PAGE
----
ONLINE EXCLUSIVE: Measuring Heat Work

May 1, 2004
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No quality control program is complete without the proper tools to measure heat work inside the kiln

One of the final steps for all ceramic products is the firing or sintering process. Using raw materials with rigid specifications, preparing body formulations to exacting standards and employing closely controlled forming processes will only produce a quality finished product if the firing process delivers the correct amount of heat work to your products. Heat work is the actual measurement of the combined effect of heat and time. For meaningful quality control/assurance, you must be able to measure the uniformity and consistency of heat work delivered during the firing process.

Both tunnel and periodic kilns are equipped with several thermocouples to monitor temperatures and provide the electronic temperature controllers with the necessary information for controlling the firing process. The thermocouples are usually mounted in the crown or sidewall of the kiln and do a great job of measuring temperature at a given point in time and space. However, they are not actually measuring the temperature in the ware setting, and they cannot confirm the level of heat work being delivered to the ware throughout the cross-section of the kiln. As a result, quality-conscious ceramic manufacturers also run traveling thermocouples and/or place pyrometric devices within the setting. Although traveling thermocouples can sometimes be difficult to use, pyrometric devices are a simple and cost-effective way to monitor your firing process on a daily basis.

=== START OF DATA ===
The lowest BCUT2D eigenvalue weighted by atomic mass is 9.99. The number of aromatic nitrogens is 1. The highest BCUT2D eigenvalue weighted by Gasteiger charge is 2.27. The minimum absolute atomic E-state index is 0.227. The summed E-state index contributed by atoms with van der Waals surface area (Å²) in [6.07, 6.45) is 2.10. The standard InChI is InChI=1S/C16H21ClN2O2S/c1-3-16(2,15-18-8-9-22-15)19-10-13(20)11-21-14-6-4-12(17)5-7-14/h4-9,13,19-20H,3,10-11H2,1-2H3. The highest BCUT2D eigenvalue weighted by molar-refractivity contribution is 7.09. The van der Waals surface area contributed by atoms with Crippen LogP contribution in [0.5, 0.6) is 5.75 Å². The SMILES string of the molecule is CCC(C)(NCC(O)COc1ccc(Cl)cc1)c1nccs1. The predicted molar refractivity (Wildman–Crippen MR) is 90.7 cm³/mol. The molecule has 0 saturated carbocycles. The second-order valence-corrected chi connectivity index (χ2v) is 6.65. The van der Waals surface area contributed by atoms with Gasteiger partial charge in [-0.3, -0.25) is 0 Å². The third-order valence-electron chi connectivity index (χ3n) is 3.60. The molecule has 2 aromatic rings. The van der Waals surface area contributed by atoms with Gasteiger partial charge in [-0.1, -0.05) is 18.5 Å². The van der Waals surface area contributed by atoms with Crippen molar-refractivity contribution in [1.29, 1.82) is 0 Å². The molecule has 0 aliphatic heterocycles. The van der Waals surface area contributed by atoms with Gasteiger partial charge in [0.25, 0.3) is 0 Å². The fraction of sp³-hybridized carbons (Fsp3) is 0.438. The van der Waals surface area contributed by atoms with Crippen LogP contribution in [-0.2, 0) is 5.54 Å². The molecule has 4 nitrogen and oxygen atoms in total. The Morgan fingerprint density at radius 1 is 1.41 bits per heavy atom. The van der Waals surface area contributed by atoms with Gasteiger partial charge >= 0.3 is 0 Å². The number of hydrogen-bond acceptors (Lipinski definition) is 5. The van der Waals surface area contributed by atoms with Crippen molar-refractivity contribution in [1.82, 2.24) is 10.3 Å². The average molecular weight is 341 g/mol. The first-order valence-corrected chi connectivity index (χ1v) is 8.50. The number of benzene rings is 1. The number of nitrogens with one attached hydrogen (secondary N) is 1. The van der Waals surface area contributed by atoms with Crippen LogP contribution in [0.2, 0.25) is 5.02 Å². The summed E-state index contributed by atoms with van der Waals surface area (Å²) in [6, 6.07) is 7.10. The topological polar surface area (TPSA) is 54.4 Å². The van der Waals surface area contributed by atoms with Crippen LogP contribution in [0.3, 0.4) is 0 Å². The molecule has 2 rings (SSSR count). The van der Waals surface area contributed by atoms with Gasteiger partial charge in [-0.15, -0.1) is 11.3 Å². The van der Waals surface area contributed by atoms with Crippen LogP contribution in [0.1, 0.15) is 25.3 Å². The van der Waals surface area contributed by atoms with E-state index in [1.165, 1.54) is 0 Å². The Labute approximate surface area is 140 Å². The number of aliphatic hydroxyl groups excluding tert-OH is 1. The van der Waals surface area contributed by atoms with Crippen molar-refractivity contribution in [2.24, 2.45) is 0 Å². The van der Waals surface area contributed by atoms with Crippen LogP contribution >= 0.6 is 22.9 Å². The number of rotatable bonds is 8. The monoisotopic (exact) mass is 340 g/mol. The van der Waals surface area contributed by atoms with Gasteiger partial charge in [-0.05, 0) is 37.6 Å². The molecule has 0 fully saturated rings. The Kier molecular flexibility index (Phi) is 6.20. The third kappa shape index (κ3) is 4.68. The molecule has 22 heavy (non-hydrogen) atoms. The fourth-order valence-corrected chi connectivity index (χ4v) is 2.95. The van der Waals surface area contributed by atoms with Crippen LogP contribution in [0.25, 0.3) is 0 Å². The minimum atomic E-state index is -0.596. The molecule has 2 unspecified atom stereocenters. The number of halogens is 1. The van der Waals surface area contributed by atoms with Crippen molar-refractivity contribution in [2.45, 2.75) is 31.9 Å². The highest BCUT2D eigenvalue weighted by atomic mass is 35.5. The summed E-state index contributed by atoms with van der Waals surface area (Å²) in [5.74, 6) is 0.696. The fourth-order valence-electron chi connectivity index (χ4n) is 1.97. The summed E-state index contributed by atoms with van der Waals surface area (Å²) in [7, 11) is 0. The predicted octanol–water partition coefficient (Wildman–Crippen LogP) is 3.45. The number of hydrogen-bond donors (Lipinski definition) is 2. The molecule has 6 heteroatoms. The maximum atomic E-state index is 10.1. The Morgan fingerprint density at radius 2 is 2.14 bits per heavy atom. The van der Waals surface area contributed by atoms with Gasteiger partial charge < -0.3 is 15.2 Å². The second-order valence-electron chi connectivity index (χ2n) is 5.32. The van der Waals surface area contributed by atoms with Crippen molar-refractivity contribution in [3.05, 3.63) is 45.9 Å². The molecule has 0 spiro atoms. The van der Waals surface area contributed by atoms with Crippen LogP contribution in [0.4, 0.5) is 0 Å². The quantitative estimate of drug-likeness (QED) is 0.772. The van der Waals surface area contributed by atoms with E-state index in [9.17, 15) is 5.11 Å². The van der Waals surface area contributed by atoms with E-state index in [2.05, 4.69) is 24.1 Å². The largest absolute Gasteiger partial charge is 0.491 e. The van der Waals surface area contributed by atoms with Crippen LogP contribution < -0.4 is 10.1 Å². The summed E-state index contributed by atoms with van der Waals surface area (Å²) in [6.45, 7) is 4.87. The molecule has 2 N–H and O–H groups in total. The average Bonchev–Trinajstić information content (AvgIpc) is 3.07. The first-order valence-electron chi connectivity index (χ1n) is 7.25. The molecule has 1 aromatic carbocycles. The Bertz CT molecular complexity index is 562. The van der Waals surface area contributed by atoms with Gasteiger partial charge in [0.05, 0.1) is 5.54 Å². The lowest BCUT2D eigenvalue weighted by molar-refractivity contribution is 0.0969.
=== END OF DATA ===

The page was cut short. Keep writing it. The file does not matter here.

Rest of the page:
Figure 1. To accurately monitor heat work, you should first establish a schedule for placing and retrieving the pyrometric devices.
The pyrometric cones used today by both ceramic artists and industrial manufacturers were developed in the late 1800s by Edward Orton Jr., Ph.D. Orton recognized that ceramists needed a way to determine when their ware was fired correctly in order to develop the properties they required in their finished products. Thus, all ceramic products were eventually assigned a cone number to which they were to be fired (cone 9 for sanitaryware, cone 6 for stoneware, etc.) to ensure the maturity of the ware during the firing process. Later, the development of electronic temperature controllers simplified and improved the control of the firing process, but they could not replace the cones as a measure of the cumulative effect of time and temperature (heat work) on the ceramic ware. Pyrometric shrinkage keys and process temperature control rings work in much the same way and can be used where space or operating conditions make the use of pyrometric cones impractical.

To maximize the use of pyrometric devices, you should first establish a system for monitoring the heat-work delivered by the firing process, then develop a database to track heat work measurements and display them in a user-friendly format. Finally, you'll need to correlate the heat work measurements to the fired properties of the ware. By using this simple three-step procedure, you can improve your control of the firing process-and your overall product quality.